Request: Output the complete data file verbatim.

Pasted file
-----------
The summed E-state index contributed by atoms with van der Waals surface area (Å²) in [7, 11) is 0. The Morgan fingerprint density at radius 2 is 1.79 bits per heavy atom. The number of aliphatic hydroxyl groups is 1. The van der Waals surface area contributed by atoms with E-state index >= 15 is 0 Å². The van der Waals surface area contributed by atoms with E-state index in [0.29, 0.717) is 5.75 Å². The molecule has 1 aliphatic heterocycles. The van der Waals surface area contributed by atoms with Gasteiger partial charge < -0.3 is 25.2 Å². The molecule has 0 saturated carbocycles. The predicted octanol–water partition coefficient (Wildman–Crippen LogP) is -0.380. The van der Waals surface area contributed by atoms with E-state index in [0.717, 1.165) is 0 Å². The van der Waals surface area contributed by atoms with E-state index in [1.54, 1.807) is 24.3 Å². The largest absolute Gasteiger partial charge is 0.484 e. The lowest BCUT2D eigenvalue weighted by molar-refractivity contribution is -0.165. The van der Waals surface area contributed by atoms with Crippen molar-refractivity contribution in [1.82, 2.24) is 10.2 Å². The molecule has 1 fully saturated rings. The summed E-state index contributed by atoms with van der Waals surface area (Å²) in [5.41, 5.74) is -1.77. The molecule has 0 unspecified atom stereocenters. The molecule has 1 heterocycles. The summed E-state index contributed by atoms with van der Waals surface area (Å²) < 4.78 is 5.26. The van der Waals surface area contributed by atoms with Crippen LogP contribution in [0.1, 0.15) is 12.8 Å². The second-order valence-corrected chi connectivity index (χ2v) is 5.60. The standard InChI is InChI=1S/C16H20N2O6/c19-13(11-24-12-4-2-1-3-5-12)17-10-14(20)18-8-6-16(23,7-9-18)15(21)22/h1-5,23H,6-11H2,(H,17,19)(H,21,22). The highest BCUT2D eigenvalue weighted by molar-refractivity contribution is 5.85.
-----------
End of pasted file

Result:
The summed E-state index contributed by atoms with van der Waals surface area (Å²) in [7, 11) is 0. The Morgan fingerprint density at radius 2 is 1.79 bits per heavy atom. The number of aliphatic hydroxyl groups is 1. The van der Waals surface area contributed by atoms with E-state index >= 15 is 0 Å². The van der Waals surface area contributed by atoms with E-state index in [0.29, 0.717) is 5.75 Å². The molecule has 1 aliphatic heterocycles. The van der Waals surface area contributed by atoms with Gasteiger partial charge < -0.3 is 25.2 Å². The molecule has 0 saturated carbocycles. The predicted octanol–water partition coefficient (Wildman–Crippen LogP) is -0.380. The van der Waals surface area contributed by atoms with E-state index in [0.717, 1.165) is 0 Å². The van der Waals surface area contributed by atoms with E-state index in [1.54, 1.807) is 24.3 Å². The largest absolute Gasteiger partial charge is 0.484 e. The lowest BCUT2D eigenvalue weighted by molar-refractivity contribution is -0.165. The van der Waals surface area contributed by atoms with Crippen molar-refractivity contribution in [1.82, 2.24) is 10.2 Å². The molecule has 1 fully saturated rings. The summed E-state index contributed by atoms with van der Waals surface area (Å²) in [5.41, 5.74) is -1.77. The molecule has 0 unspecified atom stereocenters. The molecule has 1 heterocycles. The summed E-state index contributed by atoms with van der Waals surface area (Å²) < 4.78 is 5.26. The van der Waals surface area contributed by atoms with Crippen LogP contribution in [0.1, 0.15) is 12.8 Å². The second-order valence-corrected chi connectivity index (χ2v) is 5.60. The standard InChI is InChI=1S/C16H20N2O6/c19-13(11-24-12-4-2-1-3-5-12)17-10-14(20)18-8-6-16(23,7-9-18)15(21)22/h1-5,23H,6-11H2,(H,17,19)(H,21,22). The highest BCUT2D eigenvalue weighted by molar-refractivity contribution is 5.85.